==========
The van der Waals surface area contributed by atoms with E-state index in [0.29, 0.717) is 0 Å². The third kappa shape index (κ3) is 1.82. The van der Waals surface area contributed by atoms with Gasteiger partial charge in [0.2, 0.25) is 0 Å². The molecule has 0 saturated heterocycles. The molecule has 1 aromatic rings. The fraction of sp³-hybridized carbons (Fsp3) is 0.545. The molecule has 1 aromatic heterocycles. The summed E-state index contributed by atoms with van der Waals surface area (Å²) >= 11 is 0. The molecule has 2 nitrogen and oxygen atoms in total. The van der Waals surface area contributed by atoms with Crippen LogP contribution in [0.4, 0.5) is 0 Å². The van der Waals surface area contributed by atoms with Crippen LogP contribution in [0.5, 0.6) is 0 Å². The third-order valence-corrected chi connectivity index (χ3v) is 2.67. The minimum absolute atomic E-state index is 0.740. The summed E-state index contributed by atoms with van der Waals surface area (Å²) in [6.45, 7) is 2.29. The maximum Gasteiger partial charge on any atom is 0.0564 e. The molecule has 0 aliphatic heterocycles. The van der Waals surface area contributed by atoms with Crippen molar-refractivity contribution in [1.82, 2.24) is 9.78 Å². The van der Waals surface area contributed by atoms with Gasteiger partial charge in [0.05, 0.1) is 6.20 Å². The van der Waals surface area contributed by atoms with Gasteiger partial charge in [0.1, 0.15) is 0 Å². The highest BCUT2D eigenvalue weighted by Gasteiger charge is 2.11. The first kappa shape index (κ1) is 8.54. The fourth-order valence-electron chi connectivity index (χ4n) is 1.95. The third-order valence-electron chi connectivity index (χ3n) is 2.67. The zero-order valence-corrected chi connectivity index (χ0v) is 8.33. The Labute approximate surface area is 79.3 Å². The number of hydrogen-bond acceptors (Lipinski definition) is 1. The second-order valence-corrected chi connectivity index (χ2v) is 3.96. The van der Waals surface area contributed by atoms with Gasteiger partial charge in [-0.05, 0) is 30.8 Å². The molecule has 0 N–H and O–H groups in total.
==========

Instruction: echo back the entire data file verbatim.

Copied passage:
The van der Waals surface area contributed by atoms with E-state index in [0.29, 0.717) is 0 Å². The third kappa shape index (κ3) is 1.82. The van der Waals surface area contributed by atoms with Gasteiger partial charge in [0.2, 0.25) is 0 Å². The molecule has 0 saturated heterocycles. The molecule has 1 aromatic rings. The fraction of sp³-hybridized carbons (Fsp3) is 0.545. The molecule has 1 aromatic heterocycles. The summed E-state index contributed by atoms with van der Waals surface area (Å²) >= 11 is 0. The molecule has 2 nitrogen and oxygen atoms in total. The van der Waals surface area contributed by atoms with Crippen LogP contribution in [0.4, 0.5) is 0 Å². The van der Waals surface area contributed by atoms with Crippen LogP contribution in [0.5, 0.6) is 0 Å². The third-order valence-corrected chi connectivity index (χ3v) is 2.67. The minimum absolute atomic E-state index is 0.740. The summed E-state index contributed by atoms with van der Waals surface area (Å²) in [6.45, 7) is 2.29. The maximum Gasteiger partial charge on any atom is 0.0564 e. The molecule has 0 aliphatic heterocycles. The van der Waals surface area contributed by atoms with Crippen molar-refractivity contribution in [1.82, 2.24) is 9.78 Å². The van der Waals surface area contributed by atoms with Gasteiger partial charge in [0.05, 0.1) is 6.20 Å². The van der Waals surface area contributed by atoms with Gasteiger partial charge in [0.1, 0.15) is 0 Å². The highest BCUT2D eigenvalue weighted by Gasteiger charge is 2.11. The first kappa shape index (κ1) is 8.54. The fourth-order valence-electron chi connectivity index (χ4n) is 1.95. The third-order valence-electron chi connectivity index (χ3n) is 2.67. The zero-order valence-corrected chi connectivity index (χ0v) is 8.33. The Labute approximate surface area is 79.3 Å². The number of hydrogen-bond acceptors (Lipinski definition) is 1. The second-order valence-corrected chi connectivity index (χ2v) is 3.96. The van der Waals surface area contributed by atoms with Gasteiger partial charge in [-0.05, 0) is 30.8 Å². The molecule has 0 N–H and O–H groups in total.